Expecting this to be a sharp story about internecine office politics, the reader instead gets an odd bric-a-brac of a book. Ostensibly, the story is about a Copenhagen corporation known as the Tank which is forced to downsize and the impact the restructuring has on the lives of the characters and their families.
In the opening chapters, we visit each of the key protagonists as they rise in the morning and prepare to face the day. The author, Thomas E. Kennedy, is a sixty-something American who has lived in Denmark for decades; ditto the main character, Frederick Braithwaite. Braithwaite is a high-earning company man who finds himself facing an uncertain future and peering into the past with an increasingly melancholy eye. Other characters come straight from the box marked `clichéd office personnel' and include a ruthless CEO, a sex-mad subordinate, an unhappy female executive as well as various alienated offspring. These people are impossible to warm to and the author fails to make us care about what happens to them.
Sometimes there is an uncomfortable linguistic clash and the awkward insertion of a word translated. The author uses a great many adjectives and a great deal of unpleasant language. All this became wearing though one could live with it. But Kennedy's occasional forays into the bulky (or otherwise) contents of the characters' toilet bowls were not so easy to stomach and I'm afraid to say the book fell sideways before the end.
I should also point out to prospective readers that the type in this paperback edition is very small.
A lot of fun and detail about business men and their family lives breaking down around them. The language is an interesting part of the text comparing English French and Danish at length at one point. This gave me new insights into the way language affects culture, but it was all lightly done, not lecturing or hectoring the reader in any way. I had so enjoyed Kennedy's In the Company of Angels more concerned with those on the edges of society - old people, damaged personas, and attitudes to newcomers - but both books lead the reader effortlessly to think about the individual as a part of the group and how individuals' needs are not always understood , or met by even those closest to them.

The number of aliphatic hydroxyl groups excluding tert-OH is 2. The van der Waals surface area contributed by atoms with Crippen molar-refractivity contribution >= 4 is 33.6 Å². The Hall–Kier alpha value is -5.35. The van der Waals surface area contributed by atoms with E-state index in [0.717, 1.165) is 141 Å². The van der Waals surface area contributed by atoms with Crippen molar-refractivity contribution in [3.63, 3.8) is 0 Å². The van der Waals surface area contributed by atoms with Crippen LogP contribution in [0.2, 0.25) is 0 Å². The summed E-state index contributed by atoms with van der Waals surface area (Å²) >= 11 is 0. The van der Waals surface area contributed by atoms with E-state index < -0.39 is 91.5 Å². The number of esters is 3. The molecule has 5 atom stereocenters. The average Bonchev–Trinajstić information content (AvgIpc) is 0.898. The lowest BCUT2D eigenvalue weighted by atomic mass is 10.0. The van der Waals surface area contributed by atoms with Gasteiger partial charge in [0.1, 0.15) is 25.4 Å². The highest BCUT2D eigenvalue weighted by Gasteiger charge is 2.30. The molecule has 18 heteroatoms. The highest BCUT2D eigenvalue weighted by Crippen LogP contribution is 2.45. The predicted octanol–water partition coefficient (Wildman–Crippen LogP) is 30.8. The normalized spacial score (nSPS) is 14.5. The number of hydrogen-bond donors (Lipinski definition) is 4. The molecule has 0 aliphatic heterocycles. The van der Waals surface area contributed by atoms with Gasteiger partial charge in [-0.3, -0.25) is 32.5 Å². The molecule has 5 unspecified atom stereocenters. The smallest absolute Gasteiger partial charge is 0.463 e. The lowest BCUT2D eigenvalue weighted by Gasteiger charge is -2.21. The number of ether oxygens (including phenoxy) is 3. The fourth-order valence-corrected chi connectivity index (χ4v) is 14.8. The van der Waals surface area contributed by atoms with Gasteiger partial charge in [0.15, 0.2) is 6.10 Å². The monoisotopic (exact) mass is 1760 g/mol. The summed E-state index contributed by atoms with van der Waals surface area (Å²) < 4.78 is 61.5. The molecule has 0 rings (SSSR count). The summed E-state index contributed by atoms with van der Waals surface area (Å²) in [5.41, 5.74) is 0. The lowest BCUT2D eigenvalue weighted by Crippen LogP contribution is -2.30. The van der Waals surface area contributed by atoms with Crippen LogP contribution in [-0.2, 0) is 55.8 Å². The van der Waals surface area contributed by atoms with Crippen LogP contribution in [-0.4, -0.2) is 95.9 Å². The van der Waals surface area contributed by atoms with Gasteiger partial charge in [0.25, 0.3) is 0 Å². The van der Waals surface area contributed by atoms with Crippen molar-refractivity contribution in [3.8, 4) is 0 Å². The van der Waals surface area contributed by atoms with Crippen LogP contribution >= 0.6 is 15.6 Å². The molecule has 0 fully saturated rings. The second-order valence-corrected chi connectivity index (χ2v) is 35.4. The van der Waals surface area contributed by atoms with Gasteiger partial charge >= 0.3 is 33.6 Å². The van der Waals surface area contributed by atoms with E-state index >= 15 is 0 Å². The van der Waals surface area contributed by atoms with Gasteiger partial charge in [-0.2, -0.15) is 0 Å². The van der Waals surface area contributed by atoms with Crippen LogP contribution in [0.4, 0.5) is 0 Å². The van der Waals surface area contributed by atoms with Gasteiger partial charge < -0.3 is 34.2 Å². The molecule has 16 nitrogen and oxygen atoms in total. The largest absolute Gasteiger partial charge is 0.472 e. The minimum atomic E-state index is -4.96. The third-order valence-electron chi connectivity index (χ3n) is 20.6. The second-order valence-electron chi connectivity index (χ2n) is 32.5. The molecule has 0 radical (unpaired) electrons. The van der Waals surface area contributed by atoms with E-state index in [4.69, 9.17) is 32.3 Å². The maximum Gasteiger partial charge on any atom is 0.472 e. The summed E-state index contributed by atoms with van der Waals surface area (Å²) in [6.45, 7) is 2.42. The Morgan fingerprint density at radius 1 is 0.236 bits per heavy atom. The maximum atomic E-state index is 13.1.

In the second novel of the Copenhagen Quartet to be published in the US, American expatriate Thomas E. Kennedy shows his immense versatility, writing a totally different kind of novel from In The Company of Angels (2010), the first novel of the quartet. In The Company of Angels , is a powerfully dramatic story of a man who suffered several years of torture under Gen. Augusto Pinochet in Chile before arriving, physically and emotionally ravaged, at a Copenhagen rehabilitation facility which treats victims of political torture. In this new novel, Kennedy provides a vision of a totally different side of Copenhagen in a totally different style of writing, broadening his overall themes and his depiction of this city. Here he focuses on the business world of one company, establishing a set of characters whose business and personal lives become so intertwined that the characters fail to grow or even recognize who they really are.
In fifty-three individual episodes, the most important main characters, who illustrate business stereotypes, gradually come to see the limitations of their lives, and some even prepare to make changes. Ultimately, these characters deal with the themes of love and death, freedom and confinement, and the worldly and the spiritual, though for several of them the emphasis here is primarily on the worldly. Copenhagen itself becomes the equivalent of a character here, too, as it continues to reveal itself ever more fully as a vibrant force, for better or worse, in the personal lives of its residents. Over the course of one week in autumn, three businessmen from "the Tank" and their families reveal their dependence upon their business environment--in addition to their own intellectual and spiritual ignorance and emotional vacuums.
It is not until they are forced to confront issues of who they really are and where they are going that some of them begin to grow beyond their stereotypical behavior to become interesting individuals struggling with life's realities. Among the main characters, is Frederick Breathwaite, an American in his fifties, who has been the public face of the Tank for years. He has a devoted wife and a bright twenty-one-year-old son Jes, who has given up college to work at a shop that makes keys and repairs shoes. Harald Jaeger, divorced from an angry wife, is a serial philanderer who has recently received a promotion to a high management position. Martin Kampman, the Tank's CEO, has been hired to "clean house" and reduce expenses by firing long-term employees, which he proceeds to do. He is the father of Adam Kampman, an alienated seventeen-year-old who finds that he has more in common with the non-conforming Jes Breathwaite and his counterculture life than he has with his parents. As these characters interact, they raise questions of honesty and ethics, the need for self-realization, the importance of the spiritual (through religion, philosophy, and literature), and most of all, the importance of true love.
Filled with observations about particular places and institutions in Copenhagen, the novel is laden with a variety of symbols and motifs--from literature, art (especially sculpture), jazz, the seasons, the spectre of death, and even a ubiquitous sausage cart. Major themes flit in, out, and through of the lives of characters, who do not always recognize their importance. Kennedy has written an unusual book with multiple main characters, none of whom, at the beginning of the novel, are self-aware or unique. As the themes unfold, however, some of these characters grow and escape their own limitations, becoming more human and less self-centered, and giving the novel a lasting thematic resonance. Mary Whipple